Data were analysed in accordance with the Cochrane Handbook.28 For dichotomous variables, relative risks (RRs) and 95% CIs were calculated for each outcome, and for continuous variables, mean differences (MDs) and 95% CIs were calculated. Where differences between groups for each individual trial were not reported, we calculated p values for the differences.
We explored heterogeneity among the included studies qualitatively (by comparing the study characteristics) and quantitatively (using the χ2 test of heterogeneity and I2 statistic). Where appropriate, an overall estimate of treatment effect was obtained by combining the results from included studies for each outcome. We employed a random-effects model where there was formal evidence of statistical heterogeneity (I2>50%). For outcomes with lower levels of statistical heterogeneity, we applied both fixed and random models, reporting fixed-effects results unless there was a difference in statistical inference, where we reported the most conservative random-effects model.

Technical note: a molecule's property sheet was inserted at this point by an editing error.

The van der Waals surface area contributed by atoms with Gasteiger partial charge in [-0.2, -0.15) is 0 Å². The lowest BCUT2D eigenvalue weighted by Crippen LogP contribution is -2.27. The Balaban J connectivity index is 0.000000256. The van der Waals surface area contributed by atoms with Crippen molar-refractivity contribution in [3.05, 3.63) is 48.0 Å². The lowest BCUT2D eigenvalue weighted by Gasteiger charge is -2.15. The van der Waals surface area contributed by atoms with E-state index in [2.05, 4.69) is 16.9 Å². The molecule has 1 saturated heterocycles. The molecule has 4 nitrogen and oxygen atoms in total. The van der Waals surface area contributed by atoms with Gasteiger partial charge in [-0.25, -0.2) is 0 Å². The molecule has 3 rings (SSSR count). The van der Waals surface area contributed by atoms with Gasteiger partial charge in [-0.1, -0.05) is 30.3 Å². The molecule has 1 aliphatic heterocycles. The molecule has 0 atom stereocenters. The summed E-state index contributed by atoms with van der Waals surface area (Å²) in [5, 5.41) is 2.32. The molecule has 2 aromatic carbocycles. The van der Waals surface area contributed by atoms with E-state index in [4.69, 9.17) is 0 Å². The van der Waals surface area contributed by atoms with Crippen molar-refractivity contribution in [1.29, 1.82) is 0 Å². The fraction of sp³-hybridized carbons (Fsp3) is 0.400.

Given the variety of outcome measures reported for exercise capacity, to allow us to pool findings across studies, between-group results for each study were expressed as a standardised MD (SMD). Miller et al29 included subgroups by duration of the intervention (11 or 26 weeks) and Gordon et al30 compared two home-based exercise groups with a centre-based programme. For these two studies, outcome results were reported separately for each comparison. Given the small number of studies, it was not possible to assess potential small study effects and publication bias using funnel plots and Egger tests31 with the exception of the outcome of exercise capacity. We undertook two subgroup analyses for exercise capacity: (1) comparison of trials of patients with heart failure versus other post-MI/revascularisation and (2) comparison of trials published before the year 2000 vs 2000 or later (to assess the impact of older trials in relation to advancement of medical technology, medications and interventional cardiology). Analyses were conducted using RevMan V.5.2.